This year we tried an organic olfactory repellent. Its is a liquid containing sheep fat. It is recognised as a substance belonging to those useable in organic agriculture, as it is inserted in the Banca Dati Fitofarmaci del Ministero delle Politiche Agricole Alimentari e Forestali (Phytopharma Data Banks of the Ministry for Agricultural, Alimentary and Forest Politics). Highly repellent for deers, it is odourless for humans. So far it has been working, as there are no damages to the sprouts. For what concerns boars… we’ll think about it! Whatever is needed to safeguard our wines!

I BALZINI Pink Label, a rosé wine full of passion

Delightful to the eye, captivating in its fragrance, pleasing to the palate: a wine with a story to tell.

Rosé wines are often under-appreciated and relegated to the stereotype of being “women’s wines”. As we are told by a woman winemaker, Antonella D’Isanto, rosé is no inferior to red wines. It is just made differently. Whilst the grapes are the same for both red and rosé, the latter is left to ferment after pressing for a much shorter amount of time. Rosè is a type of wine with its own dignity, and very adaptable when it comes to food pairings.

At I Balzini, Antonella D’Isanto, who loves rosé, has designed her own with the collaboration of enologist Barbara Tamburini. They brought to life an intense nectar, with an exceptional scent, and reflecting the colors of the sunset over the vineyard. Thus, I BALZINI Pink Label was born, with a foundation of Sangiovese and a small percentage of Merlot to soften it. The grapes are harvested following phenolic ripeness in order to fortify the aroma of the wine. A soft pressing accompanies a four-hour long fermentation to obtain a strong pink shade. It possesses flowery scents, and suggestions of fruit and honey. At I Balzini, previous years’ bottles are preserved so to appreciate the wine’s ageing capabilities.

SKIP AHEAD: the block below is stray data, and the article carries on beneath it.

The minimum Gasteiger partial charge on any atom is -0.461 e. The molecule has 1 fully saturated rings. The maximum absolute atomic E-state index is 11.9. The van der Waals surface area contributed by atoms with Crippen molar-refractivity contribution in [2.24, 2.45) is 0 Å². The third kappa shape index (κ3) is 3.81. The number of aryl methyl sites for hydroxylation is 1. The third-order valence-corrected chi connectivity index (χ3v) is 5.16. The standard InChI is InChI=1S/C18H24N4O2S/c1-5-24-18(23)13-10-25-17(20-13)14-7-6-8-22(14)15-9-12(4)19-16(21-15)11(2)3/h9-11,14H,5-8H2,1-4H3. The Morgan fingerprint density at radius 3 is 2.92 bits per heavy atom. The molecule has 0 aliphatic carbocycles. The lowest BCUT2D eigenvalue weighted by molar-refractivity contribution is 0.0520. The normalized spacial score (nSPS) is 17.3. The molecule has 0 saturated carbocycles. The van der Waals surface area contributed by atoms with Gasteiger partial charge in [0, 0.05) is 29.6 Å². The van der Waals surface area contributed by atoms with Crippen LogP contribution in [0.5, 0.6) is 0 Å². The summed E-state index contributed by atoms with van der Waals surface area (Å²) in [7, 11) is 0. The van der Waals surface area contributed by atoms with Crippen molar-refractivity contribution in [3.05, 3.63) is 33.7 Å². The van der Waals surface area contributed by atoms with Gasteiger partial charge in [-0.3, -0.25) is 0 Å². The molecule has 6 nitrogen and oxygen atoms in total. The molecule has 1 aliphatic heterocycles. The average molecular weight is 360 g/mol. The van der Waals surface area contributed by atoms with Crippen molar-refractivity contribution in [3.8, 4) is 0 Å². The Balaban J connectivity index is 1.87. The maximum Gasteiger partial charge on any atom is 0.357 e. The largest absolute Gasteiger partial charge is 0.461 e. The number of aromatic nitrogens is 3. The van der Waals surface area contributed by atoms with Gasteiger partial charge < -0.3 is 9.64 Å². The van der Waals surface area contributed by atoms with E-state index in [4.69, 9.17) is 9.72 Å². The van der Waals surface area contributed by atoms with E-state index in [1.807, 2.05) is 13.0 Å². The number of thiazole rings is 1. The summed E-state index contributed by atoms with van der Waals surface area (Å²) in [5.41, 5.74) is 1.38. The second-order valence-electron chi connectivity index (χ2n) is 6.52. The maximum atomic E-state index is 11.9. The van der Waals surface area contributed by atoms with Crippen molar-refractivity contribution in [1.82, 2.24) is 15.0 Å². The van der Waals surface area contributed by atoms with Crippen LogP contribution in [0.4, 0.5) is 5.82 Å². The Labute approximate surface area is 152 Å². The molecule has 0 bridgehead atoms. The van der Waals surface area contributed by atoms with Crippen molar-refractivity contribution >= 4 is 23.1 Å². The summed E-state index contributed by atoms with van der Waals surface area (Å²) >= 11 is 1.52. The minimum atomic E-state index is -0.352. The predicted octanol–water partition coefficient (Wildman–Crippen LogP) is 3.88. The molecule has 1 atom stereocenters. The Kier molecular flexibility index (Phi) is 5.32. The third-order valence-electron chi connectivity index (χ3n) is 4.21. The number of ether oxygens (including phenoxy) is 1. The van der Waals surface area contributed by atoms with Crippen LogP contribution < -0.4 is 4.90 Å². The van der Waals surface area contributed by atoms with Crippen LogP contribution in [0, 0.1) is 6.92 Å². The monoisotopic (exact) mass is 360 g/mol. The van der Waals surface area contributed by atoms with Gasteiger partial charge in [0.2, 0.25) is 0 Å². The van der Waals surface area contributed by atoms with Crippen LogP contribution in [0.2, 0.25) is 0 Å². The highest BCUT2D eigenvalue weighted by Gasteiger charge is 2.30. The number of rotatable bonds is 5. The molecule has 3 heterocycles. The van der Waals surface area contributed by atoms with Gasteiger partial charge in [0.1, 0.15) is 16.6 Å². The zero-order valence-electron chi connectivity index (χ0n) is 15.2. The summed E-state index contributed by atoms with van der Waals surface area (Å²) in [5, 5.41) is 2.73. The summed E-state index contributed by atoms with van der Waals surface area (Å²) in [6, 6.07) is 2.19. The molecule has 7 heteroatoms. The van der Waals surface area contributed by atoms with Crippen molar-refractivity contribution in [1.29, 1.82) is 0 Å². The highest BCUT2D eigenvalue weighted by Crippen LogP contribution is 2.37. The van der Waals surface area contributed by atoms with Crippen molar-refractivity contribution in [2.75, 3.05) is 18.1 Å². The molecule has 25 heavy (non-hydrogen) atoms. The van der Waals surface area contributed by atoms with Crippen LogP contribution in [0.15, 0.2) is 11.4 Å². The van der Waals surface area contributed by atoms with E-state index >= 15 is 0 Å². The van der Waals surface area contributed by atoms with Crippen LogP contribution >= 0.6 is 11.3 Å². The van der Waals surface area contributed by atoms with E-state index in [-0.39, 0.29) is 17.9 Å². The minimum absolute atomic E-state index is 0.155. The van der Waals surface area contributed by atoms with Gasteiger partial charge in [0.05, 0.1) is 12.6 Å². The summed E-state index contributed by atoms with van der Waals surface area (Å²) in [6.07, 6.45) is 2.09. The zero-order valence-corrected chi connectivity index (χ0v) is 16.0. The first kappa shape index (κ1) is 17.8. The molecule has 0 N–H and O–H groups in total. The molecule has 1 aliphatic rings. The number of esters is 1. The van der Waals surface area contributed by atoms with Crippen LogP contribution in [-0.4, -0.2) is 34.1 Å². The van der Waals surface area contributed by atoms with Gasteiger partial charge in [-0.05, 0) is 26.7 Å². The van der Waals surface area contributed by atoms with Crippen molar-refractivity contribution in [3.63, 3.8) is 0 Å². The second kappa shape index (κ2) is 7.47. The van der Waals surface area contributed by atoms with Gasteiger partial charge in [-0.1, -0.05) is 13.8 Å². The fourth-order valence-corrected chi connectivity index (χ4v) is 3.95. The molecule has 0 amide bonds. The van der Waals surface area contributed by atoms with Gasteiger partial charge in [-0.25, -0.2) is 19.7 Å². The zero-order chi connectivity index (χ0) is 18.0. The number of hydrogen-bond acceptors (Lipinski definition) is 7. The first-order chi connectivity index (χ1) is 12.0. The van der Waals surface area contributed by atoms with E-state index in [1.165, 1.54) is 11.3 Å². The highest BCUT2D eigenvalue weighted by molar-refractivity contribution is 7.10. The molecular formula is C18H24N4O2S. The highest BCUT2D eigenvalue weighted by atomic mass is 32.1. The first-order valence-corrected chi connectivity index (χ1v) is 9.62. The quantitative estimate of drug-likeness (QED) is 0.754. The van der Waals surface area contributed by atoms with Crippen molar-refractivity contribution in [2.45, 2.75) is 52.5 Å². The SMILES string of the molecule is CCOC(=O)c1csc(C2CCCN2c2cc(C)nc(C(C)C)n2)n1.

In mid-May, the association Donne del Vino has organized a fantastic event to promote this wine: Sorrento Rosé. Rosé winemakers will present their wines to introduce it to the public and demonstrate its adaptability in terms of pairing. Rosé, for instance, is perfect with pizza. Antonella D’Isanto, who will attend the event, and who is a great opera lover, often likes to imagine the great Enrico Caruso on that “old terrace facing the gulf of Surriento”. Next to him, a light, scented glass of rosé he would offer to a girl to console her tears before clearing his voice and singing.

In the cellar that strange upside down bottle

Not a day passes in which one of our visitors, curious to know what that strange glass object on top of our fermenting tanks and casks is, asks for an explanation. It is a closure which keeps the cask full and consequently prevents air to enter and expose the wine to damaging oxygen.
Composed entirely of glass, the object consists of two parts: the lower one is in contact with the wine below and communicates with the upper part through a ring-shpaed chamber, the second, above, is open to allow water to be poured in and is sealed with a closure which resembles and upside-down water glass, The device is inserted either in the opening on top of a tank or in the bunghole of the cask
Its first function is that of allowing the tank to be filled without opening it up and exposing the wine to oxygen. By observing the upper part, the transparence of the glass shows whether the wine has risen or if the level is descending, accordingly whether wine needs to be either added or run off. Wine is a substance which is alive, it tends to either increase or diminish in volume due to climatic or external influences, it grows in volume during the phase of the full moon and, viceversa, it descends during the phase of the waning moon. The other function is that of “bubbling”, i.e. of letting either gas or liquid to exit from the tank or cask without letting air enter.